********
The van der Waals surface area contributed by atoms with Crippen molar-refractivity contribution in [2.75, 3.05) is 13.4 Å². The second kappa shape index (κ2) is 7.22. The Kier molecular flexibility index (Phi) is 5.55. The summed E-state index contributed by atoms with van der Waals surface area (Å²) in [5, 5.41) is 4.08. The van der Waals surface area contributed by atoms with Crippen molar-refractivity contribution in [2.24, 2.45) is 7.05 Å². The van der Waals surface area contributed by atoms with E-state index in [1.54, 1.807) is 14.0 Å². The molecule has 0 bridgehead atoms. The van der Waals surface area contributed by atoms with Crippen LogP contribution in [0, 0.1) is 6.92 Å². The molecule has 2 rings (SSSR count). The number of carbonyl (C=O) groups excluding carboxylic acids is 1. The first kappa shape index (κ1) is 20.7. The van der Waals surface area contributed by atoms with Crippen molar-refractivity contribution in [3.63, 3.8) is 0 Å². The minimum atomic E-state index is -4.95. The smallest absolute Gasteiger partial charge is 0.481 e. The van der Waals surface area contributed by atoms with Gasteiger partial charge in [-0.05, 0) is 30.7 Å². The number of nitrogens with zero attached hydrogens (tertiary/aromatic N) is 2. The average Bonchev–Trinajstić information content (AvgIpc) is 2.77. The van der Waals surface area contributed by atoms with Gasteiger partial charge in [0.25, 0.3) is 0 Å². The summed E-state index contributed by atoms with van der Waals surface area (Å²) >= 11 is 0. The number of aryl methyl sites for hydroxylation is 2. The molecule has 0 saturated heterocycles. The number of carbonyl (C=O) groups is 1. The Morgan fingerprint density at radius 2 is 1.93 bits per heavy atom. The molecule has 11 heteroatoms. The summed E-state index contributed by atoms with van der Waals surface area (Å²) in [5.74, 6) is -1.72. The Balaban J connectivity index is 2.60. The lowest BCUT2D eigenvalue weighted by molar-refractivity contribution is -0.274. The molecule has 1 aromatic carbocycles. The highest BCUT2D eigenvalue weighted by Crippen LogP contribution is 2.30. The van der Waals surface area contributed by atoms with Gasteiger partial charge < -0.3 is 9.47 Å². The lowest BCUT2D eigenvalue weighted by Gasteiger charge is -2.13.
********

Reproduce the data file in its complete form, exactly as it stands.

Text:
The van der Waals surface area contributed by atoms with Crippen molar-refractivity contribution in [2.75, 3.05) is 13.4 Å². The second kappa shape index (κ2) is 7.22. The Kier molecular flexibility index (Phi) is 5.55. The summed E-state index contributed by atoms with van der Waals surface area (Å²) in [5, 5.41) is 4.08. The van der Waals surface area contributed by atoms with Crippen molar-refractivity contribution in [2.24, 2.45) is 7.05 Å². The van der Waals surface area contributed by atoms with E-state index in [1.54, 1.807) is 14.0 Å². The molecule has 0 bridgehead atoms. The van der Waals surface area contributed by atoms with Crippen LogP contribution in [0, 0.1) is 6.92 Å². The molecule has 2 rings (SSSR count). The number of carbonyl (C=O) groups excluding carboxylic acids is 1. The first kappa shape index (κ1) is 20.7. The van der Waals surface area contributed by atoms with Crippen molar-refractivity contribution in [3.63, 3.8) is 0 Å². The minimum atomic E-state index is -4.95. The smallest absolute Gasteiger partial charge is 0.481 e. The van der Waals surface area contributed by atoms with Gasteiger partial charge in [-0.05, 0) is 30.7 Å². The number of nitrogens with zero attached hydrogens (tertiary/aromatic N) is 2. The average Bonchev–Trinajstić information content (AvgIpc) is 2.77. The van der Waals surface area contributed by atoms with Gasteiger partial charge in [0.25, 0.3) is 0 Å². The summed E-state index contributed by atoms with van der Waals surface area (Å²) >= 11 is 0. The number of aryl methyl sites for hydroxylation is 2. The molecule has 0 saturated heterocycles. The number of carbonyl (C=O) groups is 1. The Morgan fingerprint density at radius 2 is 1.93 bits per heavy atom. The molecule has 11 heteroatoms. The summed E-state index contributed by atoms with van der Waals surface area (Å²) in [5.74, 6) is -1.72. The Balaban J connectivity index is 2.60. The lowest BCUT2D eigenvalue weighted by molar-refractivity contribution is -0.274. The molecule has 1 aromatic carbocycles. The highest BCUT2D eigenvalue weighted by Crippen LogP contribution is 2.30. The van der Waals surface area contributed by atoms with Gasteiger partial charge < -0.3 is 9.47 Å². The lowest BCUT2D eigenvalue weighted by Gasteiger charge is -2.13.